Businessman Adam James Hartnack, who appeared in court last Friday on allegations of defrauding the Meteorological Services Department (MSD) of more than US$70 000 meant for national cloud seeding is today expected back in court for continuation of his bail application.
Hartnack, who is in remand prison, is being jointly charged along with his company Adamair Private Limited on three counts of fraud.
He was not asked to plead to the charges when he appeared before regional magistrate Mr Stanford Mambanje.
The Sate alleges that he misrepresented to the Meteorological Services Department through a flight analysis schedule for the 2018/19 cloud seeding season that there were two aircrafts which were on standby for the programme.
He allegedly lied that the two aircrafts were in Harare and Bulawayo and were ready to undertake the cloud seeding during the 2018/19 season when there was only one aircraft available while the other was out of the country for maintenance.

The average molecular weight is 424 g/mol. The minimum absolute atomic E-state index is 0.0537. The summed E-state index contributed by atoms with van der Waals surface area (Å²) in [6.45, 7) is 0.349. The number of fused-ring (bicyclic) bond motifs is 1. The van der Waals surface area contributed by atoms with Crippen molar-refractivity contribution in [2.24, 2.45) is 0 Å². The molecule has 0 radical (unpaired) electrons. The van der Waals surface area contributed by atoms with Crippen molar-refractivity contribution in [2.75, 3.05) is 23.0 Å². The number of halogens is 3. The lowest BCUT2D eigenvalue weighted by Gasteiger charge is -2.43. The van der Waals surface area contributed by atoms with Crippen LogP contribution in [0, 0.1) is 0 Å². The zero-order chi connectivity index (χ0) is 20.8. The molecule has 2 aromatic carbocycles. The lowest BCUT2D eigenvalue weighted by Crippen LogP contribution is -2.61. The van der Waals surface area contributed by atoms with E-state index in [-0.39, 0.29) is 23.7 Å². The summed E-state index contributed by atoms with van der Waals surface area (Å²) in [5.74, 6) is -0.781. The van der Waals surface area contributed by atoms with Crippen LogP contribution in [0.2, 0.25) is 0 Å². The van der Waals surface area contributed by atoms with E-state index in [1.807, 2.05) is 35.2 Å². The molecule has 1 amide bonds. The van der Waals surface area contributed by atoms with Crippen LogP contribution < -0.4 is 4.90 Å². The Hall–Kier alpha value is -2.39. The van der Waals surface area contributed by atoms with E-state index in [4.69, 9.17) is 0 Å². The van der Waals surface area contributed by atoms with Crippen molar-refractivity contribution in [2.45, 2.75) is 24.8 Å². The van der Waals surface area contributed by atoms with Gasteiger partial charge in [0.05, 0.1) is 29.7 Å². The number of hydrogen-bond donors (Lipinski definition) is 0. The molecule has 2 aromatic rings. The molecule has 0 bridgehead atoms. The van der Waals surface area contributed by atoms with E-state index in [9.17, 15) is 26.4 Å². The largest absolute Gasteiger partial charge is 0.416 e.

The court heard that on November 21, 2018 Hartnack’s company Adamair (Pvt) Limited was awarded a tender for cloud seeding by the Ministry of Lands, Agriculture, Climate and Rural Settlement.
On December 31, the Ministry of Lands transferred US$400 000 into Adamair’s account as advance payment for the programme.
On February 1, Adamair pulled out one of its aircraft out of the contract and flew it to South Africa for maintenance and it returned on March 3, 2019. During the same period that the aircraft was in South Africa, Hartnack lied that the aircraft was on standby for the cloud seeding programme.
He then charged MSD US$1 600 for standby fees per day and VAT US$240.
Adamair was then paid US$55 200.
On March 4, 2019 Hartnack is also alleged to have misrepresented to the Meteorological Services Department that he had carried out cloud seeding operations in the Northern part of the country for more than three hours and was paid US$1 600 per hour. The Herald